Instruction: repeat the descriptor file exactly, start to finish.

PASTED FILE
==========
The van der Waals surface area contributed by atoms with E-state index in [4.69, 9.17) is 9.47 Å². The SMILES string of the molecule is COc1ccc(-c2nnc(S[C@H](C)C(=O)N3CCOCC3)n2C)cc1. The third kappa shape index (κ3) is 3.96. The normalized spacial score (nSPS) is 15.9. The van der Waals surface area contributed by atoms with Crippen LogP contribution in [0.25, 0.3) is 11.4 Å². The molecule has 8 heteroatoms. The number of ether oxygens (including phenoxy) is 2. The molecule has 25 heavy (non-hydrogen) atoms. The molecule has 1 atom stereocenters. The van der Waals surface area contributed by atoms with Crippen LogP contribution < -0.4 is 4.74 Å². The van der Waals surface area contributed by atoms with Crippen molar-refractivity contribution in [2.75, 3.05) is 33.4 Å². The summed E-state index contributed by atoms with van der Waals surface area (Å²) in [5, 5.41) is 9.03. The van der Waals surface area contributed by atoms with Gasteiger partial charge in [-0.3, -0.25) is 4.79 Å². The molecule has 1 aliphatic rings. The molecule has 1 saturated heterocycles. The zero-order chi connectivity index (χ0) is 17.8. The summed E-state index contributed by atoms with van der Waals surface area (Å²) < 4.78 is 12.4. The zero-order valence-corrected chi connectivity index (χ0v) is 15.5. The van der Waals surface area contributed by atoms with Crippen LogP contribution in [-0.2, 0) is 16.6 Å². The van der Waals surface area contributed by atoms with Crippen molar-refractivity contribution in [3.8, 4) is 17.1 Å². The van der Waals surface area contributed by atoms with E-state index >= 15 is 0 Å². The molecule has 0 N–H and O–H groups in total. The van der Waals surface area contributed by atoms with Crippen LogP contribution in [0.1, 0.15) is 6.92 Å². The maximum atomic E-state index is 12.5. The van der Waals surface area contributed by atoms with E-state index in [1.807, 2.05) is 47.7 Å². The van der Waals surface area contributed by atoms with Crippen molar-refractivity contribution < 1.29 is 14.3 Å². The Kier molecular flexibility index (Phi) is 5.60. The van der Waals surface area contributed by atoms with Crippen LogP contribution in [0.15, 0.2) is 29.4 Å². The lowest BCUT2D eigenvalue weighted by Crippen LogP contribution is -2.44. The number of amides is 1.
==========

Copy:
The van der Waals surface area contributed by atoms with E-state index in [4.69, 9.17) is 9.47 Å². The SMILES string of the molecule is COc1ccc(-c2nnc(S[C@H](C)C(=O)N3CCOCC3)n2C)cc1. The third kappa shape index (κ3) is 3.96. The normalized spacial score (nSPS) is 15.9. The van der Waals surface area contributed by atoms with Crippen LogP contribution in [0.25, 0.3) is 11.4 Å². The molecule has 8 heteroatoms. The number of ether oxygens (including phenoxy) is 2. The molecule has 25 heavy (non-hydrogen) atoms. The molecule has 1 atom stereocenters. The van der Waals surface area contributed by atoms with Crippen LogP contribution < -0.4 is 4.74 Å². The van der Waals surface area contributed by atoms with Crippen molar-refractivity contribution in [2.75, 3.05) is 33.4 Å². The summed E-state index contributed by atoms with van der Waals surface area (Å²) in [5, 5.41) is 9.03. The van der Waals surface area contributed by atoms with Gasteiger partial charge in [-0.3, -0.25) is 4.79 Å². The molecule has 1 aliphatic rings. The molecule has 1 saturated heterocycles. The zero-order chi connectivity index (χ0) is 17.8. The summed E-state index contributed by atoms with van der Waals surface area (Å²) < 4.78 is 12.4. The zero-order valence-corrected chi connectivity index (χ0v) is 15.5. The van der Waals surface area contributed by atoms with Crippen LogP contribution in [-0.2, 0) is 16.6 Å². The van der Waals surface area contributed by atoms with Crippen molar-refractivity contribution in [3.8, 4) is 17.1 Å². The van der Waals surface area contributed by atoms with E-state index >= 15 is 0 Å². The molecule has 0 N–H and O–H groups in total. The van der Waals surface area contributed by atoms with Crippen LogP contribution in [0.1, 0.15) is 6.92 Å². The maximum atomic E-state index is 12.5. The van der Waals surface area contributed by atoms with E-state index in [1.807, 2.05) is 47.7 Å². The van der Waals surface area contributed by atoms with Crippen molar-refractivity contribution < 1.29 is 14.3 Å². The Kier molecular flexibility index (Phi) is 5.60. The van der Waals surface area contributed by atoms with Crippen LogP contribution in [0.15, 0.2) is 29.4 Å². The lowest BCUT2D eigenvalue weighted by Crippen LogP contribution is -2.44. The number of amides is 1.